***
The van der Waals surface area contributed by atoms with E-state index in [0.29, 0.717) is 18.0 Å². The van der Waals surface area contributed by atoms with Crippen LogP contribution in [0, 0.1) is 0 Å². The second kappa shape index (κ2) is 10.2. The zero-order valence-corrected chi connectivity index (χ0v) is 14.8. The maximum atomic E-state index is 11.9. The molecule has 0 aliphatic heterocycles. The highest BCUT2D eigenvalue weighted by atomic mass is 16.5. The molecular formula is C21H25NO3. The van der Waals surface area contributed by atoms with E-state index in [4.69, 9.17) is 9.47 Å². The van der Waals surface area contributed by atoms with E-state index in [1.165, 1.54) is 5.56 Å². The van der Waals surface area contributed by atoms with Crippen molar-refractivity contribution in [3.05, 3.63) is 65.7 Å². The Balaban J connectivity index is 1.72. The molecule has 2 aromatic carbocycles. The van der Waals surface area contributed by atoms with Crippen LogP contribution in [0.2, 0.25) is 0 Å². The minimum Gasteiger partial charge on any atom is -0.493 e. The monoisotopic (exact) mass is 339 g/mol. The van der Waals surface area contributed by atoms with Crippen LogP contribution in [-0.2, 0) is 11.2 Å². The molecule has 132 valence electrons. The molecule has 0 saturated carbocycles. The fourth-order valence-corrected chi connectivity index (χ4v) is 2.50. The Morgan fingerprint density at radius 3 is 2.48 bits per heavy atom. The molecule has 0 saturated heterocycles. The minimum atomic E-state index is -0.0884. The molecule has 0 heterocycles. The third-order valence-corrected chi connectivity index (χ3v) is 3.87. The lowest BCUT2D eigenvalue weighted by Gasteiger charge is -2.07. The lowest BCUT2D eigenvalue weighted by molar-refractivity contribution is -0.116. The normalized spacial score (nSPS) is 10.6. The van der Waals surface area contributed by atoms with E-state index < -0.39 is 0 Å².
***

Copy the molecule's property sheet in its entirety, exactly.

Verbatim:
The van der Waals surface area contributed by atoms with E-state index in [0.29, 0.717) is 18.0 Å². The van der Waals surface area contributed by atoms with Crippen LogP contribution in [0, 0.1) is 0 Å². The second kappa shape index (κ2) is 10.2. The zero-order valence-corrected chi connectivity index (χ0v) is 14.8. The maximum atomic E-state index is 11.9. The molecule has 0 aliphatic heterocycles. The highest BCUT2D eigenvalue weighted by atomic mass is 16.5. The molecular formula is C21H25NO3. The van der Waals surface area contributed by atoms with E-state index in [4.69, 9.17) is 9.47 Å². The van der Waals surface area contributed by atoms with E-state index in [1.165, 1.54) is 5.56 Å². The van der Waals surface area contributed by atoms with Crippen molar-refractivity contribution in [3.05, 3.63) is 65.7 Å². The Balaban J connectivity index is 1.72. The molecule has 2 aromatic carbocycles. The van der Waals surface area contributed by atoms with Crippen LogP contribution in [0.2, 0.25) is 0 Å². The minimum Gasteiger partial charge on any atom is -0.493 e. The monoisotopic (exact) mass is 339 g/mol. The van der Waals surface area contributed by atoms with Crippen LogP contribution in [-0.2, 0) is 11.2 Å². The molecule has 132 valence electrons. The molecule has 0 saturated carbocycles. The fourth-order valence-corrected chi connectivity index (χ4v) is 2.50. The Morgan fingerprint density at radius 3 is 2.48 bits per heavy atom. The molecule has 0 saturated heterocycles. The minimum atomic E-state index is -0.0884. The molecule has 0 heterocycles. The third-order valence-corrected chi connectivity index (χ3v) is 3.87. The lowest BCUT2D eigenvalue weighted by Gasteiger charge is -2.07. The lowest BCUT2D eigenvalue weighted by molar-refractivity contribution is -0.116. The normalized spacial score (nSPS) is 10.6. The van der Waals surface area contributed by atoms with E-state index < -0.39 is 0 Å².